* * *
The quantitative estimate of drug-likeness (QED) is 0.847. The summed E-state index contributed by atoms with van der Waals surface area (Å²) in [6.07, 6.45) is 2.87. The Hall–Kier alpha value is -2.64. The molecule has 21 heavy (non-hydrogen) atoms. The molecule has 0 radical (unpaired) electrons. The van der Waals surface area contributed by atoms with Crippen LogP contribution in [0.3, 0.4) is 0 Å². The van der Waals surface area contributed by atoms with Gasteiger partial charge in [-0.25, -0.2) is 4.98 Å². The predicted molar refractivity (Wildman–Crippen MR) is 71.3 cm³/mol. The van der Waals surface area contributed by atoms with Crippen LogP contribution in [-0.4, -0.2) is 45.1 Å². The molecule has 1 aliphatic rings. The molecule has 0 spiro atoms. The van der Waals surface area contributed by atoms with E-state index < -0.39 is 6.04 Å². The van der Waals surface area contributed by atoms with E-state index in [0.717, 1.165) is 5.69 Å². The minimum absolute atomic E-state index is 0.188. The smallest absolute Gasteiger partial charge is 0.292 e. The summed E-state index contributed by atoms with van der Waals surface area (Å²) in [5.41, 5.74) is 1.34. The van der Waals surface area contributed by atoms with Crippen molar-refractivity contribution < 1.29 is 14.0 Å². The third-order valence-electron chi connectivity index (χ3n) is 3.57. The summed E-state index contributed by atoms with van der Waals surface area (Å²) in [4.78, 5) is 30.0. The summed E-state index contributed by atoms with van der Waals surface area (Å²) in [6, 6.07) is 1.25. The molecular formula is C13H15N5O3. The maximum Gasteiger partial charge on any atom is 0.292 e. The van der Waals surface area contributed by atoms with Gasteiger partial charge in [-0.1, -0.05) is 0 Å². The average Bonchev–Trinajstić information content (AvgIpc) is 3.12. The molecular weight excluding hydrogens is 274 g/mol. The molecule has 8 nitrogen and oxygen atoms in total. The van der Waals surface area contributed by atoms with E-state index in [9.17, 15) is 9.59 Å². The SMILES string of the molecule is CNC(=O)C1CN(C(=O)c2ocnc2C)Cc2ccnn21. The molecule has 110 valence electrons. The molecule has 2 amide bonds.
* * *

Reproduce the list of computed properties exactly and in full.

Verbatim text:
The quantitative estimate of drug-likeness (QED) is 0.847. The summed E-state index contributed by atoms with van der Waals surface area (Å²) in [6.07, 6.45) is 2.87. The Hall–Kier alpha value is -2.64. The molecule has 21 heavy (non-hydrogen) atoms. The molecule has 0 radical (unpaired) electrons. The van der Waals surface area contributed by atoms with Crippen LogP contribution in [0.3, 0.4) is 0 Å². The van der Waals surface area contributed by atoms with Gasteiger partial charge in [-0.25, -0.2) is 4.98 Å². The predicted molar refractivity (Wildman–Crippen MR) is 71.3 cm³/mol. The van der Waals surface area contributed by atoms with Crippen LogP contribution in [-0.4, -0.2) is 45.1 Å². The molecule has 1 aliphatic rings. The molecule has 0 spiro atoms. The van der Waals surface area contributed by atoms with E-state index < -0.39 is 6.04 Å². The van der Waals surface area contributed by atoms with E-state index in [0.717, 1.165) is 5.69 Å². The minimum absolute atomic E-state index is 0.188. The smallest absolute Gasteiger partial charge is 0.292 e. The summed E-state index contributed by atoms with van der Waals surface area (Å²) in [5.41, 5.74) is 1.34. The van der Waals surface area contributed by atoms with Crippen molar-refractivity contribution < 1.29 is 14.0 Å². The third-order valence-electron chi connectivity index (χ3n) is 3.57. The summed E-state index contributed by atoms with van der Waals surface area (Å²) in [4.78, 5) is 30.0. The summed E-state index contributed by atoms with van der Waals surface area (Å²) in [6, 6.07) is 1.25. The molecular formula is C13H15N5O3. The maximum Gasteiger partial charge on any atom is 0.292 e. The van der Waals surface area contributed by atoms with Gasteiger partial charge in [-0.1, -0.05) is 0 Å². The average Bonchev–Trinajstić information content (AvgIpc) is 3.12. The molecular weight excluding hydrogens is 274 g/mol. The molecule has 8 nitrogen and oxygen atoms in total. The van der Waals surface area contributed by atoms with E-state index in [9.17, 15) is 9.59 Å². The SMILES string of the molecule is CNC(=O)C1CN(C(=O)c2ocnc2C)Cc2ccnn21. The molecule has 110 valence electrons. The molecule has 2 amide bonds.